VANCOUVER — In a disappointing turn of events, the Supreme Court of British Columbia has ruled that the oil and gas industry — and other major industrial users — do not require a water licence for long term access to the province’s freshwater resources.
“Our clients are disappointed with this outcome, but they are even more disappointed by the fact that B.C.’s new Water Sustainability Act, introduced just days before this case was heard, expressly legalizes the practice they were challenging in court,” said Morgan Blakley, Ecojustice staff lawyer. “The curious timing certainly seemed to signal an intent to undermine the case, which only legitimizes the concerns they raised.”
In effect, the Water Sustainability Act will ensure that oil and gas companies can continue to rely on short-term permits to withdraw large quantities of B.C.’s water for fracking and drilling operations instead of going through the more rigorous process of getting a water licence.
Earlier this year, environmental groups appeared before the Court to challenge the B.C. Oil and Gas Commission’s practice of repeatedly granting short-term water approvals to oil and gas companies. If companies want long-term access to the province’s freshwater resources then they need to apply for a full water licence, not rely on repeated short-term approvals, Ecojustice lawyers — representing Sierra Club BC and the Wilderness Committee — argued.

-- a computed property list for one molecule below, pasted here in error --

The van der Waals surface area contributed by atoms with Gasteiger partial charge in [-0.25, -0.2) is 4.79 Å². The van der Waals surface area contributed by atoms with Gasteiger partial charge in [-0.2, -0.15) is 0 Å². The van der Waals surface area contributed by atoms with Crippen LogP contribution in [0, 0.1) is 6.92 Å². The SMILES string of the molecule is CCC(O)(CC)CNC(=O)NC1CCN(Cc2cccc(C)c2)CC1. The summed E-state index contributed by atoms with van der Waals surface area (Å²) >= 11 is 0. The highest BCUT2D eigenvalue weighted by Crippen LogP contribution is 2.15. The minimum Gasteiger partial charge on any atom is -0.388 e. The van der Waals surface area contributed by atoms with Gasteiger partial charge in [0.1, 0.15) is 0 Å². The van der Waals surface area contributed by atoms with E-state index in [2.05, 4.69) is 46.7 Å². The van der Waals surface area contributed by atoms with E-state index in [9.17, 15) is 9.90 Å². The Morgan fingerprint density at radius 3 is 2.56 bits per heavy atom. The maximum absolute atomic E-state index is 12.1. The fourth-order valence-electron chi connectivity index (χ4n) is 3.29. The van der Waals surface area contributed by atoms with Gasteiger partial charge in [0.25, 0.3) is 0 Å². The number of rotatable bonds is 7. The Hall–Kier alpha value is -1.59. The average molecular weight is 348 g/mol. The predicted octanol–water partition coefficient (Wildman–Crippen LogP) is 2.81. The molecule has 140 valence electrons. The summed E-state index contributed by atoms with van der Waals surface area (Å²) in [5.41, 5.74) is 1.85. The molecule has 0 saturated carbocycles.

The case was brought under B.C.’s Water Act. But just days before the Court heard the case, the provincial government rolled out its long-awaited Water Sustainability Act, which includes language that seems to specifically target the groups’ arguments.
“It’s a clear example of the law being changed to suit industry needs,” said Caitlyn Vernon, campaigns director with Sierra Club BC. “Making it legal doesn’t make it right. Rather than address the concerns about water management, the Water Sustainability Act entrenches the practice of granting repeated short-term approvals in law, allowing oil and gas companies to pollute and squander B.C.’s precious rivers and streams.”
Though the Commission now requires companies to self-report on the amount of water they take, available reports do not capture all water use by the oil and gas industry. The more water industrial users take, the less water there is to sustain ecosystems or for people to drink.
“People who live near gas drilling and fracking operations are worried about their water. They fear contamination, potential shortages, and what further gas development will do to the environment,” said Eoin Madden, climate campaigner with the Wilderness Committee. “The bottom line is that these approvals essentially offer up the province’s water on a silver platter, at a time when climate change and other threats are already putting this precious resource under stress.”